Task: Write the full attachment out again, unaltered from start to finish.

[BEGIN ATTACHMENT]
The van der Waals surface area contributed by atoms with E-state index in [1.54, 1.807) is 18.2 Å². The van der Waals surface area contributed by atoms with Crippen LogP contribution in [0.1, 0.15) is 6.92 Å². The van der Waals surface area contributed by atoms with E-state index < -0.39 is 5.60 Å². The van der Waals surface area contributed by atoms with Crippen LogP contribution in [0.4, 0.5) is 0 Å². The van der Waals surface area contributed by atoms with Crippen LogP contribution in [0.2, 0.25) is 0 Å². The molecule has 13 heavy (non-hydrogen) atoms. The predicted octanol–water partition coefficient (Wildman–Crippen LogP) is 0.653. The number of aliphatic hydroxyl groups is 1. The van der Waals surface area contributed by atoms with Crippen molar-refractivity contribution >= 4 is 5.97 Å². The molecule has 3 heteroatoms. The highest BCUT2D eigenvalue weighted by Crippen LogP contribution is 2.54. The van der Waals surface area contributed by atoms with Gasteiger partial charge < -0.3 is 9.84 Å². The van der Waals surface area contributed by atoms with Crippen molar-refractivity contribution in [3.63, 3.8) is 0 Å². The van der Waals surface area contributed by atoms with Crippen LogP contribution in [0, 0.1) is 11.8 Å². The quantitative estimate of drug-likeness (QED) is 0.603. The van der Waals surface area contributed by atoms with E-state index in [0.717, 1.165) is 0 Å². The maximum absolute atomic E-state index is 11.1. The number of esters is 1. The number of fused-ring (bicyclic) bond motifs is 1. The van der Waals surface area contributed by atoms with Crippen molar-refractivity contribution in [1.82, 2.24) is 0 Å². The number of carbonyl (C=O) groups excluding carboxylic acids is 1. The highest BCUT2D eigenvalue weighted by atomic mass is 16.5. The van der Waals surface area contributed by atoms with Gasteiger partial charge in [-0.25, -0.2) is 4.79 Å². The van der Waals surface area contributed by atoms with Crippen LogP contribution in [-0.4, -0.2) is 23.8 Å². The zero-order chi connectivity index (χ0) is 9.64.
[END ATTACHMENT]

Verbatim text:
The van der Waals surface area contributed by atoms with E-state index in [1.54, 1.807) is 18.2 Å². The van der Waals surface area contributed by atoms with Crippen LogP contribution in [0.1, 0.15) is 6.92 Å². The van der Waals surface area contributed by atoms with E-state index < -0.39 is 5.60 Å². The van der Waals surface area contributed by atoms with Crippen LogP contribution in [0.4, 0.5) is 0 Å². The van der Waals surface area contributed by atoms with Crippen LogP contribution in [0.2, 0.25) is 0 Å². The molecule has 13 heavy (non-hydrogen) atoms. The predicted octanol–water partition coefficient (Wildman–Crippen LogP) is 0.653. The number of aliphatic hydroxyl groups is 1. The van der Waals surface area contributed by atoms with Crippen molar-refractivity contribution >= 4 is 5.97 Å². The molecule has 3 heteroatoms. The highest BCUT2D eigenvalue weighted by Crippen LogP contribution is 2.54. The van der Waals surface area contributed by atoms with Gasteiger partial charge < -0.3 is 9.84 Å². The van der Waals surface area contributed by atoms with Crippen molar-refractivity contribution in [3.63, 3.8) is 0 Å². The van der Waals surface area contributed by atoms with Crippen LogP contribution in [0, 0.1) is 11.8 Å². The quantitative estimate of drug-likeness (QED) is 0.603. The van der Waals surface area contributed by atoms with E-state index in [0.717, 1.165) is 0 Å². The maximum absolute atomic E-state index is 11.1. The number of esters is 1. The number of fused-ring (bicyclic) bond motifs is 1. The van der Waals surface area contributed by atoms with Crippen molar-refractivity contribution in [1.82, 2.24) is 0 Å². The number of carbonyl (C=O) groups excluding carboxylic acids is 1. The highest BCUT2D eigenvalue weighted by atomic mass is 16.5. The van der Waals surface area contributed by atoms with Gasteiger partial charge in [-0.25, -0.2) is 4.79 Å². The van der Waals surface area contributed by atoms with Crippen LogP contribution in [-0.4, -0.2) is 23.8 Å². The zero-order chi connectivity index (χ0) is 9.64.